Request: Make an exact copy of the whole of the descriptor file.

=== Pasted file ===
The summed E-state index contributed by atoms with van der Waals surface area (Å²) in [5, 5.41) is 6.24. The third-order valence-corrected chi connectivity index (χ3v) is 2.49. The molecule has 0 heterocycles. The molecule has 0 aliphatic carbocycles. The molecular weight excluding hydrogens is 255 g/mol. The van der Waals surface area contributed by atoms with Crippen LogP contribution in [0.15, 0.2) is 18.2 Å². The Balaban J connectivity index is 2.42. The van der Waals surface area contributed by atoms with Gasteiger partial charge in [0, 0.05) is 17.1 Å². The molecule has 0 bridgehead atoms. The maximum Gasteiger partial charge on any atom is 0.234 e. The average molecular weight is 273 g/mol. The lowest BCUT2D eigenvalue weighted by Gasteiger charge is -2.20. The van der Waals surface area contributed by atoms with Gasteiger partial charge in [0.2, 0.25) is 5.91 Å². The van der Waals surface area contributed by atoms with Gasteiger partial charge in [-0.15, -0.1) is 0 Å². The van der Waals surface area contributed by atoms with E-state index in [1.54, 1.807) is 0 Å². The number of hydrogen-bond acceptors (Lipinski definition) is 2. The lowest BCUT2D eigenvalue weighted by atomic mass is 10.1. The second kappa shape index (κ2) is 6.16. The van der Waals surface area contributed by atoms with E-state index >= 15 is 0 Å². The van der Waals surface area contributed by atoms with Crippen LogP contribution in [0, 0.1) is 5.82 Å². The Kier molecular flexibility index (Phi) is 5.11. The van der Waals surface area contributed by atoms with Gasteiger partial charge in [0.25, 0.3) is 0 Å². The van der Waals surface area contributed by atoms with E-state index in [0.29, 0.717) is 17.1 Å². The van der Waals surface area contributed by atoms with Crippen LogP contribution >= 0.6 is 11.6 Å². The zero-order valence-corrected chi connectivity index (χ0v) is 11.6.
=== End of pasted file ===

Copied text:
The summed E-state index contributed by atoms with van der Waals surface area (Å²) in [5, 5.41) is 6.24. The third-order valence-corrected chi connectivity index (χ3v) is 2.49. The molecule has 0 heterocycles. The molecule has 0 aliphatic carbocycles. The molecular weight excluding hydrogens is 255 g/mol. The van der Waals surface area contributed by atoms with Crippen LogP contribution in [0.15, 0.2) is 18.2 Å². The Balaban J connectivity index is 2.42. The van der Waals surface area contributed by atoms with Gasteiger partial charge in [0, 0.05) is 17.1 Å². The molecule has 0 bridgehead atoms. The maximum Gasteiger partial charge on any atom is 0.234 e. The average molecular weight is 273 g/mol. The lowest BCUT2D eigenvalue weighted by Gasteiger charge is -2.20. The van der Waals surface area contributed by atoms with Gasteiger partial charge in [0.2, 0.25) is 5.91 Å². The van der Waals surface area contributed by atoms with Gasteiger partial charge in [-0.15, -0.1) is 0 Å². The van der Waals surface area contributed by atoms with E-state index in [1.54, 1.807) is 0 Å². The number of hydrogen-bond acceptors (Lipinski definition) is 2. The lowest BCUT2D eigenvalue weighted by atomic mass is 10.1. The second kappa shape index (κ2) is 6.16. The van der Waals surface area contributed by atoms with E-state index >= 15 is 0 Å². The van der Waals surface area contributed by atoms with Crippen LogP contribution in [0, 0.1) is 5.82 Å². The Kier molecular flexibility index (Phi) is 5.11. The van der Waals surface area contributed by atoms with Gasteiger partial charge in [0.25, 0.3) is 0 Å². The van der Waals surface area contributed by atoms with E-state index in [0.29, 0.717) is 17.1 Å². The van der Waals surface area contributed by atoms with Crippen LogP contribution >= 0.6 is 11.6 Å². The zero-order valence-corrected chi connectivity index (χ0v) is 11.6.